Shiva is arguing that there have been three waves of globalization the 1st through the initial colonization by European powers, the 2nd through the imposition of the Western idea of development during the postcolonial era over the past five decades, and the 3rd unleashed approximately 5 years ago through free trade and the commodification of life itself. The violence against nature, and the disruption of its delicate interconnections, was a necessary part of denying its self-organizing capacity. So are many others, luckily, and the intro really gets into it-- 'Piracy Through patents: The Second Coming of Columbus': Columbus set a precedent when he treated the license to conquer non-European peoples as a natural right of European men. The colonies have now been extended to the interior spaces, the 'genetic codes' of life forms from microbes and plants to animals, including humans. Resistance to biopiracy is a resistance to the ultimate colonization of life itself--of the future of evolution as well as the future of non-Western traditions of relating to and knowing nature. Patents on life enclose the creativity inherent in living systems that reproduce and multiply in self-organized freedom. They also enclose the free spaces of intellectual creativity by transforming publicly generated knowledge into private property. Intellectual property rights on life forms are supposed to reward and stimulate creativity. The creativity of modern scientists in university of corporate laboratories who find ways to use living organisms to generate profits. (14) Only the third kind of creativity is acknowledged under Intellectual Property Rights systems as defined under GATT, the biodiversity convention, or the lovely U.S. Trade Act which includes the Special 301 clause this is, she argues a prescription for a monoculture of language (15) All of this marks the ongoing shift from common rights to private rights, as well as a world where knowledge is recognized only when it generates profits, rather than when it meets social needs. The corporate argument for the right to patent such things is that they are new, invented' by human beings. First, life forms are treated as if they are mere machines, thus denying their self-organizing capacity. Second, by allowing the patenting of future generations of plants and animals, the self-reproducing capacity of living organisms is denied. Second-order reductionism amplifies the ecological risks of first-order reductionism, while introducing new issues, like the patenting of life forms. The freedom for diverse species and ecosystems to self-organize is the basis of ecology. 3. The Seed and the Earth Regeneration lies at the heart of life: it has been the central principle guiding sustainable societies. Modern industrial society, however, has no time for thinking about regeneration, and therefore no space for living regeneratively. (47) Only capitalism and the placing of profit above all things, including life itself, would strive to erase the capacity to regenerate, because that is just insane. People were separated from nature, and the creativity involved in processes of regeneration was denied. While the colonisation of land became possible through new technologies of guns etc, Biotechnology as the handmaiden of capital in the post-industrial era, makes it possible to colonize and control that which is autonomous, free, and self-regenerative. The patriarchal construct of the passivity of earth and the consequent creation of the colonial category of land as terra nullius served two purposes: it denied the existence and prior rights of original inhabitants, and it negated the regenerative capacity and life processes of the earth. (50) Colonialism redefined indigenous peoples as part of natural flora and fauna, while the Green Revolution served as a second colonisation of earth defined as terra nullius through an erasing of the existence and importance of the ecological diversity of soil. Another definition I quite love, and hope to think through more are these conceptions of ideological boundaries defined and contested: The transformation of value into disvalue, labour into nonlabour, knowledge into non-knowledge, is achieved by two very powerful constructs: the production boundary and the creation boundary. 5. Tripping Over Life This focuses on the TRIPs agreement in GATT (get the chapter title now?), and how it: allows for the monopolization of life; promotes monocultures so destructive to biodiversity; requires more and more chemical inputs and thus causes more pollution as well as new forms of pollution through GMOs and resistant weeds and pests; undermines any ethic of conservation trough instrumentalisation of people and other species. Without centralized control and coercive force, this world filled with the richness of diversity cannot be transformed into homogenous structures, and the monocultures cannot be maintained. Monocultures are also associated with ecological violencea declaration of war against natures diverse species.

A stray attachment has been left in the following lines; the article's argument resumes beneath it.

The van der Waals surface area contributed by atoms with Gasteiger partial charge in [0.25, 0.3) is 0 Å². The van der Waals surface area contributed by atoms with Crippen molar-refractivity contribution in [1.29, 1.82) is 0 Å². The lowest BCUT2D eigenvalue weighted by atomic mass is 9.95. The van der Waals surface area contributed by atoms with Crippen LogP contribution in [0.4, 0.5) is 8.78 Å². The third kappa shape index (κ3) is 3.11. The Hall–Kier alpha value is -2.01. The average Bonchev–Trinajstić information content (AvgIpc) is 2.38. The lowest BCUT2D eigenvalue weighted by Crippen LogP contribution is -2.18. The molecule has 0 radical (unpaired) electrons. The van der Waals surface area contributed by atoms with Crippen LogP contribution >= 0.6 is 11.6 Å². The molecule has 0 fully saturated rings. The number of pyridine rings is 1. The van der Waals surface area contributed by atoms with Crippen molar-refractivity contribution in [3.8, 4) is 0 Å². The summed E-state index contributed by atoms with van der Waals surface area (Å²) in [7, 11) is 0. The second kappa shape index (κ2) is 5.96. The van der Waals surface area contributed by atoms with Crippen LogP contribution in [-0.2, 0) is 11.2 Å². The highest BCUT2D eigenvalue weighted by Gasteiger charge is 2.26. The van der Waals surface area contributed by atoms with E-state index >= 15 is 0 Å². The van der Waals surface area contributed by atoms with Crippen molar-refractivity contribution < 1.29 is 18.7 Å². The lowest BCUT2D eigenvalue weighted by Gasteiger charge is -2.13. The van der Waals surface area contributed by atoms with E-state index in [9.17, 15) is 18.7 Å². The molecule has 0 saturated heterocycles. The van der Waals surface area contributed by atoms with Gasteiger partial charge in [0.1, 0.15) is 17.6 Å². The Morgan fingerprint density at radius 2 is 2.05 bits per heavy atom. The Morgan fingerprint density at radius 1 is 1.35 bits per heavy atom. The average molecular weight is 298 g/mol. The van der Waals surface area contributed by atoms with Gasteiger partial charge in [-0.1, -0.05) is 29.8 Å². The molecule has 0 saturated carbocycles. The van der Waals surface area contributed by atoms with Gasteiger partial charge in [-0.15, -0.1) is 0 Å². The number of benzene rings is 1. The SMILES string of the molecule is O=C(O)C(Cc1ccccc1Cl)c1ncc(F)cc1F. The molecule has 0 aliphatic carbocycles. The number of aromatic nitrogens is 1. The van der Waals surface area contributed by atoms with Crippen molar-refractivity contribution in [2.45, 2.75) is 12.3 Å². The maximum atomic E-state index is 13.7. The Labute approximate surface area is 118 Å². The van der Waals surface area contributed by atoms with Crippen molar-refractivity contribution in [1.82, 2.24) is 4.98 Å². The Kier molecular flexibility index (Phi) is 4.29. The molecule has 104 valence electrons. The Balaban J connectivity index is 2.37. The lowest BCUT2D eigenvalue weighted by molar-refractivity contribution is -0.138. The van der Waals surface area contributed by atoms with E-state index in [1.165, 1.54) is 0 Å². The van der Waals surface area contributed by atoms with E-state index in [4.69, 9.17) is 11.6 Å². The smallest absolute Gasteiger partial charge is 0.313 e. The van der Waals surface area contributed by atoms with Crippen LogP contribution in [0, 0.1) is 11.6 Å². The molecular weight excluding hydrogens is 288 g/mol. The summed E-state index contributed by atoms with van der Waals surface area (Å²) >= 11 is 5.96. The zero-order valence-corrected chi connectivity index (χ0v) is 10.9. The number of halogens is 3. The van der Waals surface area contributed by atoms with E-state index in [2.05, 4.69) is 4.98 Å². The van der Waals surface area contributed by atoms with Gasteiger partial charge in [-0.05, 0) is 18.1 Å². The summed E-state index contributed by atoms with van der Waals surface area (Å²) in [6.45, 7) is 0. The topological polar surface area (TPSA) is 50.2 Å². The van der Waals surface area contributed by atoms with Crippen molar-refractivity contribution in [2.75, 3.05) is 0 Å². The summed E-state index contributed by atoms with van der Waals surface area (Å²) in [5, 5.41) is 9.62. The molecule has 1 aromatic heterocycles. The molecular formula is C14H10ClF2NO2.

Maybe Im just too tired to appreciate this.
Molecular biology in her world is exclusively for profit, and I think a lot of molecular biologists would be offended by that. It's clear to me from this book that there need to be well-defined, intermediate forms of property rights, between private and common pool - such as a democratically governed property right held on the level of the community, or a federation of communities if the knowledge is spread over a wide range.
But arguments that end up looking like caricatures are not the best way of informing the public or fighting the types of trends that hurt us all.
After pushing people, like in India, off their land in the name of the "Green Revolution" (read: monocultural industrial agriculture benefitting investors and wealthy land owners), Capital now wants to take people's traditional knowledge and sell it.